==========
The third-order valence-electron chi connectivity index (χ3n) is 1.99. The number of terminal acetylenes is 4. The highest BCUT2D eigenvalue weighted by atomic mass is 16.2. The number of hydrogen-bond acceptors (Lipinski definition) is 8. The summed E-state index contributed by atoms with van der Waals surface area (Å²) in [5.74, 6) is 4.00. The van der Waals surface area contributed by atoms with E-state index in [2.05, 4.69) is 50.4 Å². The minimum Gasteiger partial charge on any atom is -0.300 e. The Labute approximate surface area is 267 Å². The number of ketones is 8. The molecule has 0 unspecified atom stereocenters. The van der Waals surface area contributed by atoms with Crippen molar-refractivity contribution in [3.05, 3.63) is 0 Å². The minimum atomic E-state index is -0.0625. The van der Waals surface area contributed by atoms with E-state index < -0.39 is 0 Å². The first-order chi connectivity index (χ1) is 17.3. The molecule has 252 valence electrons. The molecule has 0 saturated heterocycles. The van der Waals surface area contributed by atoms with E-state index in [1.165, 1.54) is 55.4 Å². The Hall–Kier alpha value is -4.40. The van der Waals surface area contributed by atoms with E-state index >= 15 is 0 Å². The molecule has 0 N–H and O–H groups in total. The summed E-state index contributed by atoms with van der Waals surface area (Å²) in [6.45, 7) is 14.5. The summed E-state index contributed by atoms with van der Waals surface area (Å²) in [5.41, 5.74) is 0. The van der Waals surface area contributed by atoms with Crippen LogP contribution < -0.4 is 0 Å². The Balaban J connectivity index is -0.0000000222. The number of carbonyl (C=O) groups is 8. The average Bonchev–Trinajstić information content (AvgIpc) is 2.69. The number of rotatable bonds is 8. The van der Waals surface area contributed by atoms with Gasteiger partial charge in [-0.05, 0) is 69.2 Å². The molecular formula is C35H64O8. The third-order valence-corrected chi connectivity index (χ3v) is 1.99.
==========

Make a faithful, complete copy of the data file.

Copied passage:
The third-order valence-electron chi connectivity index (χ3n) is 1.99. The number of terminal acetylenes is 4. The highest BCUT2D eigenvalue weighted by atomic mass is 16.2. The number of hydrogen-bond acceptors (Lipinski definition) is 8. The summed E-state index contributed by atoms with van der Waals surface area (Å²) in [5.74, 6) is 4.00. The van der Waals surface area contributed by atoms with E-state index in [2.05, 4.69) is 50.4 Å². The minimum Gasteiger partial charge on any atom is -0.300 e. The Labute approximate surface area is 267 Å². The number of ketones is 8. The molecule has 0 unspecified atom stereocenters. The van der Waals surface area contributed by atoms with Crippen molar-refractivity contribution in [3.05, 3.63) is 0 Å². The minimum atomic E-state index is -0.0625. The van der Waals surface area contributed by atoms with E-state index < -0.39 is 0 Å². The first-order chi connectivity index (χ1) is 17.3. The molecule has 252 valence electrons. The molecule has 0 saturated heterocycles. The van der Waals surface area contributed by atoms with E-state index in [1.165, 1.54) is 55.4 Å². The Hall–Kier alpha value is -4.40. The van der Waals surface area contributed by atoms with E-state index >= 15 is 0 Å². The molecule has 0 N–H and O–H groups in total. The summed E-state index contributed by atoms with van der Waals surface area (Å²) in [6.45, 7) is 14.5. The summed E-state index contributed by atoms with van der Waals surface area (Å²) in [5.41, 5.74) is 0. The van der Waals surface area contributed by atoms with Crippen LogP contribution < -0.4 is 0 Å². The Balaban J connectivity index is -0.0000000222. The number of carbonyl (C=O) groups is 8. The average Bonchev–Trinajstić information content (AvgIpc) is 2.69. The number of rotatable bonds is 8. The van der Waals surface area contributed by atoms with Gasteiger partial charge in [-0.05, 0) is 69.2 Å². The molecular formula is C35H64O8. The third-order valence-corrected chi connectivity index (χ3v) is 1.99.